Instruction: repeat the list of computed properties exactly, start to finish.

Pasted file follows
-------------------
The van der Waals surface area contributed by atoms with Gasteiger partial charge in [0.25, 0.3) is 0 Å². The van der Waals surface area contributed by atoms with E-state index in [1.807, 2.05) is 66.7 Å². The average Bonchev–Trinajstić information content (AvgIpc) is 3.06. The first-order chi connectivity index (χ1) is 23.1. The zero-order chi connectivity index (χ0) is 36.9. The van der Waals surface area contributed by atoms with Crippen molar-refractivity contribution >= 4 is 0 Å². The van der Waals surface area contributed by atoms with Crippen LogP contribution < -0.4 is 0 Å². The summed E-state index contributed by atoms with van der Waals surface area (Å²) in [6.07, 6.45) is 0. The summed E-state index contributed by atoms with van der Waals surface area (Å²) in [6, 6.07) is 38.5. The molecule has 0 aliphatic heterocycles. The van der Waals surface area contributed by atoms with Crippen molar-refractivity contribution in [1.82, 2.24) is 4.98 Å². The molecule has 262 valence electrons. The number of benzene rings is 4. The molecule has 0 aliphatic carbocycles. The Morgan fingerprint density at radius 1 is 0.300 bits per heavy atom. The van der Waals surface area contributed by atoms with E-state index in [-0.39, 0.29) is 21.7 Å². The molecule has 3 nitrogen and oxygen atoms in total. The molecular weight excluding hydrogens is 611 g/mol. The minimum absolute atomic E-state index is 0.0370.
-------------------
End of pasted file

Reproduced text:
The van der Waals surface area contributed by atoms with Gasteiger partial charge in [0.25, 0.3) is 0 Å². The van der Waals surface area contributed by atoms with E-state index in [1.807, 2.05) is 66.7 Å². The average Bonchev–Trinajstić information content (AvgIpc) is 3.06. The first-order chi connectivity index (χ1) is 23.1. The zero-order chi connectivity index (χ0) is 36.9. The van der Waals surface area contributed by atoms with Crippen molar-refractivity contribution >= 4 is 0 Å². The van der Waals surface area contributed by atoms with Crippen LogP contribution < -0.4 is 0 Å². The summed E-state index contributed by atoms with van der Waals surface area (Å²) in [6.07, 6.45) is 0. The summed E-state index contributed by atoms with van der Waals surface area (Å²) in [6, 6.07) is 38.5. The molecule has 0 aliphatic heterocycles. The van der Waals surface area contributed by atoms with Crippen molar-refractivity contribution in [1.82, 2.24) is 4.98 Å². The molecule has 262 valence electrons. The number of benzene rings is 4. The molecule has 0 aliphatic carbocycles. The Morgan fingerprint density at radius 1 is 0.300 bits per heavy atom. The van der Waals surface area contributed by atoms with E-state index in [-0.39, 0.29) is 21.7 Å². The molecule has 3 nitrogen and oxygen atoms in total. The molecular weight excluding hydrogens is 611 g/mol. The minimum absolute atomic E-state index is 0.0370.